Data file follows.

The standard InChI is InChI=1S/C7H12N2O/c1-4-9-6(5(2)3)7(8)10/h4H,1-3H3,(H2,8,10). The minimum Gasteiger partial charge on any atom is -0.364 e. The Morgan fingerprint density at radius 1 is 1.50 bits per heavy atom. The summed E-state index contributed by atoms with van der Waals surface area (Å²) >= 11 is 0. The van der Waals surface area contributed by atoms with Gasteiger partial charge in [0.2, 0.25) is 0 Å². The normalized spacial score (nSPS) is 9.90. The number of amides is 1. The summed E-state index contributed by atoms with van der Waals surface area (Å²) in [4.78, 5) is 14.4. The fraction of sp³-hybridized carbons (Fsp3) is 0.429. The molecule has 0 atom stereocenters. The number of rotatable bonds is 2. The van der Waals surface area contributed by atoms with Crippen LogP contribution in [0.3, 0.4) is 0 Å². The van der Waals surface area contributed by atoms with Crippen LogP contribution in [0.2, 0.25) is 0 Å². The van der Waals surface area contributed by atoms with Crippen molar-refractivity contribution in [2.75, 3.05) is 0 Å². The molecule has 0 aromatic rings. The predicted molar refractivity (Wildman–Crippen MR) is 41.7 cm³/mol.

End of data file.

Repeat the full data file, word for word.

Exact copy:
The standard InChI is InChI=1S/C7H12N2O/c1-4-9-6(5(2)3)7(8)10/h4H,1-3H3,(H2,8,10). The minimum Gasteiger partial charge on any atom is -0.364 e. The Morgan fingerprint density at radius 1 is 1.50 bits per heavy atom. The summed E-state index contributed by atoms with van der Waals surface area (Å²) >= 11 is 0. The van der Waals surface area contributed by atoms with Gasteiger partial charge in [0.2, 0.25) is 0 Å². The normalized spacial score (nSPS) is 9.90. The number of amides is 1. The summed E-state index contributed by atoms with van der Waals surface area (Å²) in [4.78, 5) is 14.4. The fraction of sp³-hybridized carbons (Fsp3) is 0.429. The molecule has 0 atom stereocenters. The number of rotatable bonds is 2. The van der Waals surface area contributed by atoms with Crippen LogP contribution in [0.3, 0.4) is 0 Å². The van der Waals surface area contributed by atoms with Crippen LogP contribution in [0.2, 0.25) is 0 Å². The van der Waals surface area contributed by atoms with Crippen molar-refractivity contribution in [2.75, 3.05) is 0 Å². The molecule has 0 aromatic rings. The predicted molar refractivity (Wildman–Crippen MR) is 41.7 cm³/mol.